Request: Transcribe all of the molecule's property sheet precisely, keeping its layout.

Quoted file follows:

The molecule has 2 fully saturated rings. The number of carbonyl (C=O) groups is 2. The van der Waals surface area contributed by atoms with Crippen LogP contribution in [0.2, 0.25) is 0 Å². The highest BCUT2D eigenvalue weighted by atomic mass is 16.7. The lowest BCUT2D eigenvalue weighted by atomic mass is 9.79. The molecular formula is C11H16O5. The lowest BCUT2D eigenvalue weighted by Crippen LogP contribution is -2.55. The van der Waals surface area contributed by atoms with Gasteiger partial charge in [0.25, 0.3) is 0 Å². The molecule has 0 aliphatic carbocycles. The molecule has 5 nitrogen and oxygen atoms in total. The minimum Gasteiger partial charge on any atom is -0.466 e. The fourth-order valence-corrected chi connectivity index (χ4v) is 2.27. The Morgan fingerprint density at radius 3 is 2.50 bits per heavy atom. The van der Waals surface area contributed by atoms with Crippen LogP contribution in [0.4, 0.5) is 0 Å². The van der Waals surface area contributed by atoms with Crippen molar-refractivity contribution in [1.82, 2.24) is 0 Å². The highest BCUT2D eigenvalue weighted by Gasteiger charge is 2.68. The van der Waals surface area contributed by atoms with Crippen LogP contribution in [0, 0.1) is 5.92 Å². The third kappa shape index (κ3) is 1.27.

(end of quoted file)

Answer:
The molecule has 2 fully saturated rings. The number of carbonyl (C=O) groups is 2. The van der Waals surface area contributed by atoms with Crippen LogP contribution in [0.2, 0.25) is 0 Å². The highest BCUT2D eigenvalue weighted by atomic mass is 16.7. The lowest BCUT2D eigenvalue weighted by atomic mass is 9.79. The molecular formula is C11H16O5. The lowest BCUT2D eigenvalue weighted by Crippen LogP contribution is -2.55. The van der Waals surface area contributed by atoms with Gasteiger partial charge in [0.25, 0.3) is 0 Å². The molecule has 0 aliphatic carbocycles. The molecule has 5 nitrogen and oxygen atoms in total. The minimum Gasteiger partial charge on any atom is -0.466 e. The fourth-order valence-corrected chi connectivity index (χ4v) is 2.27. The Morgan fingerprint density at radius 3 is 2.50 bits per heavy atom. The van der Waals surface area contributed by atoms with Crippen LogP contribution in [0.4, 0.5) is 0 Å². The van der Waals surface area contributed by atoms with Crippen molar-refractivity contribution in [1.82, 2.24) is 0 Å². The highest BCUT2D eigenvalue weighted by Gasteiger charge is 2.68. The van der Waals surface area contributed by atoms with Crippen LogP contribution in [0, 0.1) is 5.92 Å². The third kappa shape index (κ3) is 1.27.